When you look up "pretentious" in the dictionary ...

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... you find this guy's picture there.

Now, the old saying goes that they who live in glass houses ought to avoid throwing stones, but sometimes the target is just too tempting to ignore.  Chris Diggs took issue with some snarky comments Tom Heiser made the other day, and he responds with this post.

Anyone who reads me knows that I am fond of throwing in some high-toned rhetoric, including a number of polysyllabic words, and even the occasional Latin phrase.  But Heiser has my act beat with:

He also blustered on about my disabused notion that UK basketball doesn't belong in the same breath currently with North Carolina, Duke and UCLA, prompting this chunk of Asimovian reality:

Well.  Asmovian reality is just right there in my mind, waiting to be plucked by his erudite turn of phrase.  But can you imagine Louisville fans when they read this?  Is "The Thinker" the image that pops into your head when you visualize your average Cardinal fan?  Maybe it's just me.

More after the jump ...

But that's not all.  In the same post, we have this beauty:

Any time UK's status in the SEC is mentioned, the hammer-to-the-knee reaction is to champion the conference's lofty status as one of the preeminent, if not the preeminent, leagues in the country. No argument here. I'll never dispute the SEC's place at the top of the football food chain. To quote ex-Communist Arthur Koestler:

You can't help being right for the wrong reasons. This fear of finding oneself in bad company is not an expression of [political] purity; it's an expression of a lack of self confidence.

I don't know about you, but when I think of Arthur Koestler, I draw a blank.  Maybe the Cardinal fans are fond of ex-Communists' sayings, but somehow I think this about as apropos to sports as Brittany Spears dressed as a Knight of the Round Table and subbing for Uga VII at The World's Largest Outdoor Cocktail Party.  Your mileage may vary, though.

As to the substance of his remarks, Heiser points out in defense of his argument that the SEC is not better than the Big East, because of this:

The argument that I've tried to make is that SEC superiority as a conference is insupportable, if not irrelevant, in matchups on the field. Not only has U of L regularly stifled UK over the majority of the last eight years, but South Florida and West Virginia have made great play with the likes of Georgia and Auburn.

Tom, your facts are accurate, but they support some other argument, not the one you are trying to make.  The Big East has had relatively good success against the SEC in head-to-head games, but when we look at the body of work, those little data points fall into utter irrelevance.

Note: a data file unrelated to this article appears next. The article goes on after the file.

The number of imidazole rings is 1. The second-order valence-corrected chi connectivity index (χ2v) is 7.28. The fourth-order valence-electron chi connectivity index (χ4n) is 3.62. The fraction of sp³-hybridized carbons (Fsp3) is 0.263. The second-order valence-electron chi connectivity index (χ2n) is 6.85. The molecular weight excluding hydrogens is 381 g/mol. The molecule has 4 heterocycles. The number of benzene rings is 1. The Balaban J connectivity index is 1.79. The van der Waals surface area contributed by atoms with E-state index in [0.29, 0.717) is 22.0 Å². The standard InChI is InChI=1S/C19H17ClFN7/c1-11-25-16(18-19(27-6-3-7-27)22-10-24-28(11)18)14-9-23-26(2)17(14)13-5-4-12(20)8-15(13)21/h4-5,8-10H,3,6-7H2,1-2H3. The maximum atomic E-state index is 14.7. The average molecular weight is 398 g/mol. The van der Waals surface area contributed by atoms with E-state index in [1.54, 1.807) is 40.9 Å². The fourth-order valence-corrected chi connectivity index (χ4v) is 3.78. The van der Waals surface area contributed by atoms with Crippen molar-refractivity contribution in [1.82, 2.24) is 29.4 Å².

Between 1991 (when the Big East was formed) and 2007, here are the post-season records of each conference:

Big East: Not so good.
Team Bowls 1991-2007 Wins Losses W/L% % Bowls
West Va. 11 3 8 0.27 0.65
Uconn 1 1 0 1 0.06
Cincinnati 6 3 3 0.5 0.35
USF 2 1 1 0.5 0.12
Rutgers 2 1 1 0.5 0.12
Louisville 11 5 6 0.45 0.65
Pittsburgh 6 2 4 0.33 0.35
Syracuse 9 6 3 0.67 0.53
Total 48 22 26 0.46 0.35

 

SEC: Markedly superior in every way, even though Vandy has bupkis.
Team Bowls 1991-2007 Wins Losses W/L% % Bowls
LSU 10 8 2 0.8 0.59
Georgia 13 10 3 0.77 0.76
Tennessee 16 8 8 0.5 0.94
Florida 16 8 8 0.5 0.94
Auburn 10 6 4 0.6 0.59
Arkansas 9 2 7 0.22 0.53
Miss. St. 6 2 4 0.33 0.35
Alabama 12 7 5 0.58 0.71
Kentucky 4 1 3 0.25 0.24
S. Carolina 5 4 1 0.8 0.29
Vanderbilt 0 0 0 0 0
Ole Miss 8 6 2 0.75 0.47
Total 109 62 47 0.57 0.53

 

So tell me, Tom -- what would Arthur Koestler have to say about that?

Bottom line -- Chris Diggs is right, and no matter how you try to spin it, Tom Heiser is .... well, not.  In basketball, the Big East is definitely somebody.  In football, they are just barely above Conference USA.  Those are the facts, and they should be undisputed.

But to the ultimate, larger point about Kentucky, Heiser is right.  The fact of the SEC's strength does not make Kentucky a good team.  Historically, we are a placemat in the SEC -- not as bad as Vandy, but certainly not what anyone would call a success.  As to whether or not Louisville would have done better in the SEC than Kentucky during the Brohm years, that is a question that will remain forever academic.

But would Louisville have done better than Kentucky in the SEC last year?  I rather doubt it, considering they had trouble in the inarguably weaker Big East, lost to Kentucky and couldn't even get to a bowl, and as I recall, Brohm was still there.  As to this year, we'll have to wait and see.  But instead of advancing the ball past the 20, I'd say Tom is pinned inside his own 5.

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